JOHN DAY, Ore. - Patrick Shipsey is a tall, thin doctor who loves rural living. A native of the small southern Oregon city of Klamath Falls, he moved to John Day six years ago because he says he was drawn to the surrounding countryside. Although his environmentalism at times made him a pariah in this ranching-logging town of 2,000 people, he has been a well-respected practitioner who runs a fitness center on the side.
But on Oct. 13, Shipsey
After trying for five years to keep a
neighbor's cows off his 928 acres and away from a stream coursing
through his property, he admits he shot 11 cows. A few days later,
logging contractor Larry Pitts, who was clearing mistletoe-infested
trees for the doctor, spotted the dead cows lying belly-up on
Shipsey's property. A week after that, authorities charged Shipsey
with 11 counts of criminal mischief.
didn't just kill cattle. He may have helped kill a controversial
ballot initiative that would kick cattle off hundreds of the
state's polluted streams, a measure for which he was one of the
leading sponsors. After leading by 20 points in mid-September
polls, the "clean streams' measure crashed at the ballot box by a
64-36 percent margin.
The shooting was hardly the
only reason. Gov. John Kitzhaber, a popular liberal Democrat who
often wears cowboy boots at public functions, opposed the measure.
So did virtually every other Oregon politician and most major
newspapers. Opponents also outspent environmentalist backers by
more than 5-1.
But until the shooting occurred,
the grazing proposal had been just one of 23 ballot questions
overwhelming a confused electorate.
got the attention of people who would otherwise not pay attention,"
said Bill Lunch, an Oregon State University political science
professor. "It reinforced the claim by opponents, made fairly or
unfairly, that the proponents were extremists."
Back home, some of Shipsey's ranching
adversaries were thrilled: They thought this might drive Shipsey
out of town, said Pitts, a veteran logging contractor who was
removing 400,000 board-feet of second-growth forest for the doctor.
Even before the cow executions, a group of 60 ranchers had picketed
his property, carrying signs that mocked his logging by calling him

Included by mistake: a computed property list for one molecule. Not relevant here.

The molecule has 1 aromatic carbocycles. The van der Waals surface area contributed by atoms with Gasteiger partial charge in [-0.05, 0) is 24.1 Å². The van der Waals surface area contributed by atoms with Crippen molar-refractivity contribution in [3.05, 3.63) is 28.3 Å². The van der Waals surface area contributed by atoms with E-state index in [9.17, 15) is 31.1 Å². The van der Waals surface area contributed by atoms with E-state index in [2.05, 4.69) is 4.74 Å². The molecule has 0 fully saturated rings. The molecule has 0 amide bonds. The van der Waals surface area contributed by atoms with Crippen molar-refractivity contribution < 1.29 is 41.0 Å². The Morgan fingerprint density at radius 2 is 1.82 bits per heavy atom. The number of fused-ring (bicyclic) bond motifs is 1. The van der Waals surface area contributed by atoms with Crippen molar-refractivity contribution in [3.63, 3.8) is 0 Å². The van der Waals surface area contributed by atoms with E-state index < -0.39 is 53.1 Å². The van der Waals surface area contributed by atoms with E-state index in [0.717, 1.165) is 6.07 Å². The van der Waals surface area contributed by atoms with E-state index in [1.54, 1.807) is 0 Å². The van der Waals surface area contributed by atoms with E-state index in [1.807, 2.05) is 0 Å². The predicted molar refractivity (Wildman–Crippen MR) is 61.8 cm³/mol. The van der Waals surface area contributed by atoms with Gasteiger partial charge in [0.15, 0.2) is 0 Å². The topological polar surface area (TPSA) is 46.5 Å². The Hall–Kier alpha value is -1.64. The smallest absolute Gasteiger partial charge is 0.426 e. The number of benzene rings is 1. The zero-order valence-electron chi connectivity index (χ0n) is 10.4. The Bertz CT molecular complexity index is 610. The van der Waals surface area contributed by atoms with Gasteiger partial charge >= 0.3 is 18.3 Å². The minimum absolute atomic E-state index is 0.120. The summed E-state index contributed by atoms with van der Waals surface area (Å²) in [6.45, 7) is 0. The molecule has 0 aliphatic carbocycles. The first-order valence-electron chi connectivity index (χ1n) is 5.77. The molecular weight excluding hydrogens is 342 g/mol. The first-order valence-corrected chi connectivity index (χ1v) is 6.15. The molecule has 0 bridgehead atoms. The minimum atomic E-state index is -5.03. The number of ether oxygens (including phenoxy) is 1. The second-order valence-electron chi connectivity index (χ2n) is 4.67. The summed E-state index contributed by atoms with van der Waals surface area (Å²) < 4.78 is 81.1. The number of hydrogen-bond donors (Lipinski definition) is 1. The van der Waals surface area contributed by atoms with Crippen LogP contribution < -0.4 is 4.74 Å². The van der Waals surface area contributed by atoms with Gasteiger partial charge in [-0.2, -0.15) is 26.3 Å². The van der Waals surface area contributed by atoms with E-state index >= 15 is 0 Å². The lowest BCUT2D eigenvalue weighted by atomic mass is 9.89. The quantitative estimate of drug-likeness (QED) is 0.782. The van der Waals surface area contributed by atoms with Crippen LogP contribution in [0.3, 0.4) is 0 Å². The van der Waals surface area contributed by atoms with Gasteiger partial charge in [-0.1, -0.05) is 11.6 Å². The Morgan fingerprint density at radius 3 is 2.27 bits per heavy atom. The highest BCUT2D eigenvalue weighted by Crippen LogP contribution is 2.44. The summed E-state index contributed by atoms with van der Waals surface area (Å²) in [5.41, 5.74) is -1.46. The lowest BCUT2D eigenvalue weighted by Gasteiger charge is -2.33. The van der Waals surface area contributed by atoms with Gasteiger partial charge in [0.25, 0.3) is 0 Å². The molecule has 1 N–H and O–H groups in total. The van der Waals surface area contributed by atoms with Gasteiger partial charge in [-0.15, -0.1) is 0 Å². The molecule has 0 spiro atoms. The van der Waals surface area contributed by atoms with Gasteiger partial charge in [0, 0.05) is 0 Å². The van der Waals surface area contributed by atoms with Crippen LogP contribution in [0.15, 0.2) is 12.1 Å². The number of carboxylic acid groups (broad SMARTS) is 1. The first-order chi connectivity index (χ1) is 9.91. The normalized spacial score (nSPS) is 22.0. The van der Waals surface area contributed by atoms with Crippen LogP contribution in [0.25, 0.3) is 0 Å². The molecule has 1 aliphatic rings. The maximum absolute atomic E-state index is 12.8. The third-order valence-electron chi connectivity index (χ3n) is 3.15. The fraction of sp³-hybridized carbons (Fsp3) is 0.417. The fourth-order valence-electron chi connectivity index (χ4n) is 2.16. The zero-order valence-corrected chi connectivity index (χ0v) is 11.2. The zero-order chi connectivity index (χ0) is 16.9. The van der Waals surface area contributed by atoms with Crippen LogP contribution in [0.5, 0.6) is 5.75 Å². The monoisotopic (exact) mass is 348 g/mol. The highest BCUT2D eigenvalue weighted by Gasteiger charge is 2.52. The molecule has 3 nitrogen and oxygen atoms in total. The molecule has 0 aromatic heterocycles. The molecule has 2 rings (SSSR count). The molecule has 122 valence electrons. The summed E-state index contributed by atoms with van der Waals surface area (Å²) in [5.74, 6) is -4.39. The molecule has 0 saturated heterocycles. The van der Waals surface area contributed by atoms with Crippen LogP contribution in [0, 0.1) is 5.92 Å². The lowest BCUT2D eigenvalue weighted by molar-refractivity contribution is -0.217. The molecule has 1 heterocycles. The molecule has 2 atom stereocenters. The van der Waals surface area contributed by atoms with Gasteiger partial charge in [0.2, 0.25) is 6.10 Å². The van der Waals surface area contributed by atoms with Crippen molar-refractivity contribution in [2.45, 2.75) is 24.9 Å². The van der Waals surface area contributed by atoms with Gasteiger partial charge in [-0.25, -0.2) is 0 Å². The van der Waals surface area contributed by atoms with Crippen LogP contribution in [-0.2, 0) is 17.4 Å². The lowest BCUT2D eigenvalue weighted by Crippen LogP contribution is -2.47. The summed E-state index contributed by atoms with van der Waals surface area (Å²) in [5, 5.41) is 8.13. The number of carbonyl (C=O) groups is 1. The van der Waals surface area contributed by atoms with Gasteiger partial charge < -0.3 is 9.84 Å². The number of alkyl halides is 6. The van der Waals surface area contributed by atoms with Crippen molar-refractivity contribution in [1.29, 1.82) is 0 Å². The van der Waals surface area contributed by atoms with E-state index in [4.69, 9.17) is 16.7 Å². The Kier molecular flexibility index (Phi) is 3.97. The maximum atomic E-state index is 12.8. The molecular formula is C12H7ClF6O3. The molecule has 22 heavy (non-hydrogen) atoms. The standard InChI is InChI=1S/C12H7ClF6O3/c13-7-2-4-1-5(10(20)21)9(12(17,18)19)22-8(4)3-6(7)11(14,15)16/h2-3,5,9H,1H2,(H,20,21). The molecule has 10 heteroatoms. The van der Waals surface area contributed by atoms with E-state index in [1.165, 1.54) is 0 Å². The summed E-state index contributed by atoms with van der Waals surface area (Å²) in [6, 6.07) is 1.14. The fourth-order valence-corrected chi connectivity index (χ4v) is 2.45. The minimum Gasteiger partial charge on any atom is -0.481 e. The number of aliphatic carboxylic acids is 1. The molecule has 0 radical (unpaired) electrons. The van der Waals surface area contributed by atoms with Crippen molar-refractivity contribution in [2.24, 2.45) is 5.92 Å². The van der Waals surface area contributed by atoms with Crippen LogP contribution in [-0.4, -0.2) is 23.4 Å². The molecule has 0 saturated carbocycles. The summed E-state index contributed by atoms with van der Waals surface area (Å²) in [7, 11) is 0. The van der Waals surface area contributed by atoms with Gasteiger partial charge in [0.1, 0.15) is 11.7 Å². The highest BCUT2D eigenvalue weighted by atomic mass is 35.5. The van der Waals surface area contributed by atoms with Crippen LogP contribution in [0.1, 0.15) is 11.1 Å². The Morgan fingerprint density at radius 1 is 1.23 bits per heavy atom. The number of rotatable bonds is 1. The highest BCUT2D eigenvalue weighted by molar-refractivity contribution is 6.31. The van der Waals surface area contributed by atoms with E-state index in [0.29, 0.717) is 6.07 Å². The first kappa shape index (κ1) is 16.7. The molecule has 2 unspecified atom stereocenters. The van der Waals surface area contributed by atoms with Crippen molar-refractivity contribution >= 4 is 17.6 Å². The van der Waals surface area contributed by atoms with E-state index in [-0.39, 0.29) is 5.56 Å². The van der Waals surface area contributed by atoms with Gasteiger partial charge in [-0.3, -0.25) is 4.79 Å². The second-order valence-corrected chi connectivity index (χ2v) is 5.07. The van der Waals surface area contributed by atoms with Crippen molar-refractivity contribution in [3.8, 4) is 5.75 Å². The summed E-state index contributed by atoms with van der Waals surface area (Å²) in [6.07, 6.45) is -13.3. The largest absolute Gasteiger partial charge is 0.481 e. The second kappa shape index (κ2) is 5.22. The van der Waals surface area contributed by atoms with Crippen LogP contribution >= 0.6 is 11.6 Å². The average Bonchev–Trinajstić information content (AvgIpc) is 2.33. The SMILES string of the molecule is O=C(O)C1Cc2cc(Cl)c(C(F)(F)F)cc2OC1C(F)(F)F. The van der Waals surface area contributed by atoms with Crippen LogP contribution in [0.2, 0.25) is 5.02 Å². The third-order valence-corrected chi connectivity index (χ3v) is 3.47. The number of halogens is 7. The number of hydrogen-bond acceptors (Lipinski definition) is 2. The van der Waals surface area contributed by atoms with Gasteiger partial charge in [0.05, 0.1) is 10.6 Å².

a "preservationist turned extractionist."
Shipsey's arrest, several letter writers to the local weekly Blue
Mountain Eagle urged readers to shun his practice and run him out
of town. "Bring on the tar and feathers and I will definitely
supply the rail," wrote Adrienne Statum, who lives in the
neighboring town of Mount Vernon.
But John Day's
mayor, Chris Labhart, was more sympathetic. Although the mayor
doesn't agree with Shipsey on environmental issues, he called
Shipsey an excellent doctor "and a real caring individual, not just
about the environment, but about people in general."
Ecologist Denzel Ferguson, who lives 35 miles
north of John Day, said Shipsey was one of the brightest people he
had ever met, and that he couldn't fathom why the doctor would
start shooting, particularly during an election
"He must have just gone berserk when he
kept seeing those cows over on his land, and thought, "nobody is
going to help me, so I might as well do it myself," "''''said
Ferguson, author of Sacred Cows at the Public Trough, published in
The conflict that led to the shooting
stemmed from Grant County's century-old open range law. Under the
law, a property owner must build fences if he wants to keep out
another landowner's cattle. Shipsey had built five miles of fencing
not long after he bought his land in 1991, but elk from a herd on
either side would regularly knock over the fences. That allowed
neighbor Bobby Sproul's cows to break through and start chewing at
grasses and trees along Shipsey's creek.
first several times this happened, Mr. Sproul was gracious enough
to go up and send one of his buckaroos (to get the cows) off my
property," Shipsey recalled. "Then he told me, "Look I'm too busy
to do this. You can hire a cowboy for $60 to $100 a day."
Sproul, now 82, recalled only that he had given
Shipsey the name of a cowboy who could help him fix the fences back
then, and hadn't talked to him more than a half-dozen times since
Now, Shipsey faces the prospect of $1.1
million in fines, 55 years in jail and losing his physician's
license if he is convicted. But he told reporters he has no
intention of moving or changing his political
"I am what I am and I do what I believe
in," he said. "I'm not going to turn into a redneck just to get
He also said the anti-grazing initiative
trounced by voters was a "horrible measure" and impossible to
enforce. His rejection of the ballot measure he'd backed may have
stemmed from his fellow environmentalists' rejection: After his
arrest, Shipsey was removed from the initiative's steering
Tony Davis report from